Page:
Well, this has taken a little longer than I expected, but here it is, the next part of my series on “micropolitics”. Be sure to read Part I if you need the context.
In the last installment of this feature, I wrote about a trend called “microjournalism” and the challenge it poses to traditional media power centers. However, this is hardly a unique observation, nor is it one of my own devising — lots of other folks have been talking about microjournalism in recent months. I do believe, however, that there is a complementary trend that is not nearly as fully developed that nonetheless demands our attention. That trend is too new to have a name, so I’ll take a shot at giving it one: I call it “microfinance”, and it poses the same challenges to the money men who keep our political system awash in cash that microjournalism does to Old Media.
To understand why, you first have to understand the way things currently are in American politics. Our modern system of political institutions (by which I mean parties, interest groups, and so forth) has evolved in response to one underlying issue: the need to raise large volumes of money. In an age of mass media, you’re simply not politically viable if you can’t afford to buy access to those media; and that access isn’t cheap.
(This dependence on a small number of media gatekeepers also provides great opportunities for those gatekeepers to profit by charging candidates and advocacy groups higher-than-market-rate prices. Unsurprisingly they have been taking advantage of those opportunities with gusto. That’s a subject for another day, however.)
The end result of this has been that just about every major political institution, over the past forty years, has transformed itself into an engine for raising and distributing money. This is true regardless of party; it’s just been an easier transition for the Republicans, whose institutions (Chambers of Commerce, industry organizations, etc.) have always been more cash-oriented than have the similar institutions on the Democratic side (unions, community groups, etc.). The parties themselves have almost ceased to exist except as vehicles for raising money — when was the last time you got invited to a meeting run by the party you’re registered as a member of? (Your answer will vary depending on whether or not you’ve recently contributed to that party.) And new institutions, mostly PACs, have sprung up explicitly to distribute money.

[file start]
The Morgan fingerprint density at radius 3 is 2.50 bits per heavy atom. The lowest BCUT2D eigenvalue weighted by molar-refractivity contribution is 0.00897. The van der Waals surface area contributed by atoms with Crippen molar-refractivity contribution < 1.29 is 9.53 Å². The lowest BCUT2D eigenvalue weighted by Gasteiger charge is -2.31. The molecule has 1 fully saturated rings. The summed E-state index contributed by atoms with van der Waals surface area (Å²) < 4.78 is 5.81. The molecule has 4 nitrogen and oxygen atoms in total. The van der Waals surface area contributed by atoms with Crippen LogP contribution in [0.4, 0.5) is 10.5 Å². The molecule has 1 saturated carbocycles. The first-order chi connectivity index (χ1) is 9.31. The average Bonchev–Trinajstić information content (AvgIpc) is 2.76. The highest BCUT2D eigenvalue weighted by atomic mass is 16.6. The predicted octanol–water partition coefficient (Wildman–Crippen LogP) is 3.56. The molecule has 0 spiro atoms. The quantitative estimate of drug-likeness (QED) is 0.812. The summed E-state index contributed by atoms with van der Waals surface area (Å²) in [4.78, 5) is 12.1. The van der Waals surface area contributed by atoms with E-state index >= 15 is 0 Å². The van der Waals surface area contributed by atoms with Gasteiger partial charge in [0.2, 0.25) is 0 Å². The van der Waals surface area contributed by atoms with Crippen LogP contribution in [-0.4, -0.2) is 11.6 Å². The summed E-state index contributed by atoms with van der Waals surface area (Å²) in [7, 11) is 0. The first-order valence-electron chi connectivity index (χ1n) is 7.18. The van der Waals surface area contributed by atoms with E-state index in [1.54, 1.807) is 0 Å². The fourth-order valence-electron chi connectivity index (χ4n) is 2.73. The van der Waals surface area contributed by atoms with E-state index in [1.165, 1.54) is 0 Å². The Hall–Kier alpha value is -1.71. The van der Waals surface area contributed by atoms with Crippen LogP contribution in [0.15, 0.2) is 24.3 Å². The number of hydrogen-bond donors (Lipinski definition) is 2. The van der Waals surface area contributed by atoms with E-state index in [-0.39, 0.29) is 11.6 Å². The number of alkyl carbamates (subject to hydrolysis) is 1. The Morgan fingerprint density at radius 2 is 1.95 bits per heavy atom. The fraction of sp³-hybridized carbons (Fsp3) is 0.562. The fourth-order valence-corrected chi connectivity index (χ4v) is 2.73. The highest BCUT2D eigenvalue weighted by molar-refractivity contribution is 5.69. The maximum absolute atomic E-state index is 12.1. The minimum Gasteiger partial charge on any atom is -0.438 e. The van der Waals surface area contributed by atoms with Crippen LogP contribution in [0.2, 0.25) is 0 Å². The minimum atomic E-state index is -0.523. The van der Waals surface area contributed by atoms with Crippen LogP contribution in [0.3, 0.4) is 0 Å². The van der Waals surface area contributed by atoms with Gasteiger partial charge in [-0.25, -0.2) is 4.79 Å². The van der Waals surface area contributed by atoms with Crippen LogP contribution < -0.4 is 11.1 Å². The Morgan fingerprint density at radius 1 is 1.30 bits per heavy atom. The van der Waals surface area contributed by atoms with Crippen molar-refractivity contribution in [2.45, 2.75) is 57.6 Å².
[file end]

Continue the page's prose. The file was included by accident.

Think of this as “macrofinance” — institutions aggregating dollars and distributing them to candidates. It’s the way things are done today, and the results have been predictable: an explosion in the cost of campaigns as the parties entered into a financial arms race. The amounts of money required to be competitive have gotten so astronomical, in fact, that incumbents, who have huge intrinsic fundraising advantages, have in many ways become legislators-for-life — consider that in the 2000 election, according to data from Common Cause, 98% of incumbent members of the House of Representatives were re-elected, and those incumbents had a 4-to-1 advantage over their challengers in terms of total financial resources held by their campaigns. Indeed, American Congressional elections have become so predictable that one group has developed a model that can call with 99.9% certainty the winners of 1,200 races from 1996-2002, and they have used this model to already call the winners in 350 races due to be held in 2004 — an election that’s nearly eighteen months away!
The key fact about macrofinancial institutions is that they are resolutely not local. Instead of being organized on the basis of geography, they are primarily organized on the basis of interest. So, for example, a Congressperson might receive hundreds of thousands of dollars from the entertainment industry, even though they represent a Midwestern district far from Hollywood or New York. Why? Perhaps they occupy a key seat on a committee that writes regulations for the entertainment industry. The result of this scenario is that what’s supposed to be a local contest, run on issues relevant to that district, ends up getting swamped by a tidal wave of money from elsewhere in the country based on issues that mean nothing to that politician’s ostensible constituents — and the challenger to that incumbent, who has no such position of influence to use to attract contributions, ends up getting drowned.
What if there was a way for ordinary citizens to counteract this trend? What if there was a way for interest groups to spontaneously self-organize, raise money, finance campaigns, put their people into office, and then dissolve when their mission was accomplished, rather than turning into permanent fixtures on the D.C. meet-and-greet scene? And what if challengers could tap into these spontaneously organizing groups, just as incumbents tap into more established groups?
That, in a nutshell, would be microfinance. And it’s happening.
Don’t believe it? Many of the pieces are already in place. Consider the following: